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Twisting the Harvest

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She disappeared inside the dilapidated mansion, third time this week by his count. It wasn’t like little Willow to keep secrets and if she was somehow hurting Buffy... there was a reason that slayers worked alone. Angel grimaced, thinking about the lanky, over-talkative pest and the shy redhead that had somehow joined together with Buffy, treating the entire slayer gig as a joke, infuriating him. They treated everything as a game; foolish little children who didn’t realise that their lives were in danger, didn’t realise that they were fighting a battle with a very real cost.

Angel thought of the tall, darkhaired kid, barely out of diapers, that followed Buffy around, lusting after her, and growled quietly. Every time he approached the boy he could smell the lust pouring of him in waves. Buffy was his! She was the kind of redemption a monster like him could only dream for, the light that would bring him out of the darkness. Some teenager with greasy hair and acne wasn’t going to take that away from him.

Angel made his way to the mansion, quietly slipping in through the door and following Willow’s scent down the winding corridors till he reached a small room, standing in the doorway and waiting to see what the little redhead was doing. He breathed in the different scents; the nauseating stench of a barbeque occurring a few houses away and the smells of the old mansion, dust, the faint smell of the previous inhabitants and of children who occasionally came to here on dares, paint, the rusting of metal, the smell of sweet shampoo and innocence that Angel associated with Willow and a different smell. Something rotting, the rancid smell of the grave and of blood and death and Angel gave a start, quickly peeping in through the door, fangs bared and in game face.

Stupid, stupid little girl.

Willow was on her knees before a grubby boy, her own age probably when he was turned. He was in game face and drinking from a blood bag, gulping down each drop as though it was ambrosia, lips tainted red as copper eyes slitted in pleasure. A manacle was locked onto his foot, a chain leading from it to a rocky wall leaving him effectively imprisoned with little room to move. Beside him were empty blood bags and comic books and as Angel watched Willow reached into the satchel she had with her and deposited a few more comics beside the fledge, who had finished drinking and was now eagerly pawing through the items Willow had brought him. Angel listed in on the conversation, the fledges voice pitiful and rasping in his excitement as he flipped through page after colourful page of comics.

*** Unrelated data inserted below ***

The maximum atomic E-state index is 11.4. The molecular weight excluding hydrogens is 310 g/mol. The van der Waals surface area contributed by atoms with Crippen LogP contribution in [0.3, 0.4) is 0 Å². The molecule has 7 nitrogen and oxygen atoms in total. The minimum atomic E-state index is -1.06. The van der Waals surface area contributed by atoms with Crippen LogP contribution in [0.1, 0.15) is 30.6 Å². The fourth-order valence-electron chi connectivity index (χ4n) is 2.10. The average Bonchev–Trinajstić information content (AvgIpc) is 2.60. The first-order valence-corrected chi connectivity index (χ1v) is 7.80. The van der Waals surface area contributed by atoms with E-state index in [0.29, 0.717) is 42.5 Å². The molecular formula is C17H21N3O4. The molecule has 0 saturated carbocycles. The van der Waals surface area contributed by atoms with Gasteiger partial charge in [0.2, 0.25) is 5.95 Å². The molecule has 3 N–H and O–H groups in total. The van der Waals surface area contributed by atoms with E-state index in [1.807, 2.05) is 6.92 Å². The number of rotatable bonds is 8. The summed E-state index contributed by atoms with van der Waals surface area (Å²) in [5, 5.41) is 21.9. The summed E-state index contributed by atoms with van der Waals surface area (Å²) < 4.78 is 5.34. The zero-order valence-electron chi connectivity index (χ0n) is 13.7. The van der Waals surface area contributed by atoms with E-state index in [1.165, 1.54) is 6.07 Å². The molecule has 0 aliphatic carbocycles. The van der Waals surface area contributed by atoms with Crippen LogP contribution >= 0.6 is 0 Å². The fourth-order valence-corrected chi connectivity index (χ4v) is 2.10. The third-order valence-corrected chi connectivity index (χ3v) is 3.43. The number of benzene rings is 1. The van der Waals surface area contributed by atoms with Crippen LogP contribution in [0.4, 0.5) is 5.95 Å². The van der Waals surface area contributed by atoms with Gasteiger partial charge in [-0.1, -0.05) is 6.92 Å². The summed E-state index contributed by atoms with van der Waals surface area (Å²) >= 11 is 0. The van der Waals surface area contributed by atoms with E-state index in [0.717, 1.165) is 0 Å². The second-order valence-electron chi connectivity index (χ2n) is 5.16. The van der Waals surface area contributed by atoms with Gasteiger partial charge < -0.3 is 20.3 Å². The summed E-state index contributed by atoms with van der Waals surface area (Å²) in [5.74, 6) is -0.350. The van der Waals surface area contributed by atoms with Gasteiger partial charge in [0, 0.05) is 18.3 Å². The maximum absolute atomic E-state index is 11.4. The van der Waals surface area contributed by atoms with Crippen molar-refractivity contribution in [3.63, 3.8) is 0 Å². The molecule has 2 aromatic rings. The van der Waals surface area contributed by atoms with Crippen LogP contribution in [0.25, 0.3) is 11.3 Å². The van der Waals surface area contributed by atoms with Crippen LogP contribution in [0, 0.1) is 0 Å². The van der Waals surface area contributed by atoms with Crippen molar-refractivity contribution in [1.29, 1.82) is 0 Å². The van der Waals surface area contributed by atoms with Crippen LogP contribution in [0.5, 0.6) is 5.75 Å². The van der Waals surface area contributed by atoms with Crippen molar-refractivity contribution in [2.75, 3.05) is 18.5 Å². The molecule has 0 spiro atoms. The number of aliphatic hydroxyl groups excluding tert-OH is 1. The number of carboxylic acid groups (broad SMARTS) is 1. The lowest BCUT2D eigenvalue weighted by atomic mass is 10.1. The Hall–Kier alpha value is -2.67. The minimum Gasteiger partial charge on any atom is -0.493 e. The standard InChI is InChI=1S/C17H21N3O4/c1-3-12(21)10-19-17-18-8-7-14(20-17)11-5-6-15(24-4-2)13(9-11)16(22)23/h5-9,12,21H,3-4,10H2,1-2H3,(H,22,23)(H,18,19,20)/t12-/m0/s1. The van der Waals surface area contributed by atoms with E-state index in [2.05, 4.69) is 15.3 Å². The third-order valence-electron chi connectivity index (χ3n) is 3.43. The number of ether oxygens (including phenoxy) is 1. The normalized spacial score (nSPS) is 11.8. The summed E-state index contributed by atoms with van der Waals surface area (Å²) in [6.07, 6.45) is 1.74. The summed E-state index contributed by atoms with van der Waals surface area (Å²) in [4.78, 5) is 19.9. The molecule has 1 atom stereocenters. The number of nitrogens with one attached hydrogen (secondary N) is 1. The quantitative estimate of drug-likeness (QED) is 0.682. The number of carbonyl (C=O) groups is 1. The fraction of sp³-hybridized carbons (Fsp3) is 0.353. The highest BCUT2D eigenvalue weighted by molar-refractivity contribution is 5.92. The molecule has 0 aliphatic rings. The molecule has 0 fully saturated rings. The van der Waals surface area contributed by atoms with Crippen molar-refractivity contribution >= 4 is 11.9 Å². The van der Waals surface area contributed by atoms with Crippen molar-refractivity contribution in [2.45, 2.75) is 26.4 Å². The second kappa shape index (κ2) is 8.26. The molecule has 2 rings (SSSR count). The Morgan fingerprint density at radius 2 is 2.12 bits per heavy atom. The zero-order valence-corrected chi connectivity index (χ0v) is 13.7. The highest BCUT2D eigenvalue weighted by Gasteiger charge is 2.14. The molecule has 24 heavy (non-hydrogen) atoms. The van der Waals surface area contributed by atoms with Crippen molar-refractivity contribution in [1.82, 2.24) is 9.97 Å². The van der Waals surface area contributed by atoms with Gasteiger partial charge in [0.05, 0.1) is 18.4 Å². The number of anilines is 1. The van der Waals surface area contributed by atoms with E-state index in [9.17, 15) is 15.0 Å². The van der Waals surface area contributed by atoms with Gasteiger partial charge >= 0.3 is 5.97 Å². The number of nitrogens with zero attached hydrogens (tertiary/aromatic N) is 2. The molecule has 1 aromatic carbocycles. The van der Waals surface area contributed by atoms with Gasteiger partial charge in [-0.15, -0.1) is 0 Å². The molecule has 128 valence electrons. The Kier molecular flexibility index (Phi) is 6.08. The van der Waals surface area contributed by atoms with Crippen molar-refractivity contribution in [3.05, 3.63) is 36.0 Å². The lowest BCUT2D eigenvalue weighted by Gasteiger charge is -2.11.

“Did you bring it? You promised me, Wills. I have to have it... need to see it.” Willow took out a photo from her satchel, clearly taken a few years back in which Willow, Jesse and this boy were standing in the sunshine, carefree and laughing. The boy grabbed at it, holding on to it as though it was the most precious thing in the world. He stroked Jesse’s face in the small photo, his eyes watering; body miserably huddled in on himself.

“He doesn’t want to see me, does he Willow?” the boy asked, a few tears escaping and making their way down his pale face, which had begun flicking between his vampiric features and those of the scared young boy he was. The kid was too young to control his gameface and Angel felt disgust at this pathetic creature.

Willow looked sad, gently stroking the boy’s hair and wiping away his tears, ignoring his question. She stood up, the boy watching morosely as she turned to leave.

Angel hid in the shadows, hearing her pause beside the doorway.

“I’ll see you tomorrow Xander.”

The boy sniffed and then called after her: “Tell him I’m better... tell him I’ll be good, for him, for you both. Please Willow... tell him I’m still me... please... we have to still be friends.”

But Willow had already left and didn’t hear him.